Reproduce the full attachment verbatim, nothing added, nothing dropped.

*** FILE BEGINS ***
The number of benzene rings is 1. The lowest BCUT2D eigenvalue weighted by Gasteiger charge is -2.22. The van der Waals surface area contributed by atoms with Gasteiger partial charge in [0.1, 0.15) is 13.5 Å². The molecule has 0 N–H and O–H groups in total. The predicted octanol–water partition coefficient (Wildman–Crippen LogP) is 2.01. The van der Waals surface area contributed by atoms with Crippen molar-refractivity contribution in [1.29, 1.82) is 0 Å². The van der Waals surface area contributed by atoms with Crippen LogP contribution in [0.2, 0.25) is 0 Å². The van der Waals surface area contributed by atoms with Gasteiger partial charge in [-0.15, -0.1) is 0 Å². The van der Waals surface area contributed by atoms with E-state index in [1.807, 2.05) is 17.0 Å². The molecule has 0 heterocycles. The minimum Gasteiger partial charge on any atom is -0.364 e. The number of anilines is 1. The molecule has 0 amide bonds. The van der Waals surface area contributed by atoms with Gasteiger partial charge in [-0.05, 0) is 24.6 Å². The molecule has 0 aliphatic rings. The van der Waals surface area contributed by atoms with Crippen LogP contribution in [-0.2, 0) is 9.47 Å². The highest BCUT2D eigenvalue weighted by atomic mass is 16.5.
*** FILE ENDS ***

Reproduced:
The number of benzene rings is 1. The lowest BCUT2D eigenvalue weighted by Gasteiger charge is -2.22. The van der Waals surface area contributed by atoms with Gasteiger partial charge in [0.1, 0.15) is 13.5 Å². The molecule has 0 N–H and O–H groups in total. The predicted octanol–water partition coefficient (Wildman–Crippen LogP) is 2.01. The van der Waals surface area contributed by atoms with Crippen molar-refractivity contribution in [1.29, 1.82) is 0 Å². The van der Waals surface area contributed by atoms with Crippen LogP contribution in [0.2, 0.25) is 0 Å². The van der Waals surface area contributed by atoms with Gasteiger partial charge in [-0.15, -0.1) is 0 Å². The van der Waals surface area contributed by atoms with E-state index in [1.807, 2.05) is 17.0 Å². The molecule has 0 heterocycles. The minimum Gasteiger partial charge on any atom is -0.364 e. The number of anilines is 1. The molecule has 0 amide bonds. The van der Waals surface area contributed by atoms with Gasteiger partial charge in [-0.05, 0) is 24.6 Å². The molecule has 0 aliphatic rings. The van der Waals surface area contributed by atoms with Crippen LogP contribution in [-0.2, 0) is 9.47 Å². The highest BCUT2D eigenvalue weighted by atomic mass is 16.5.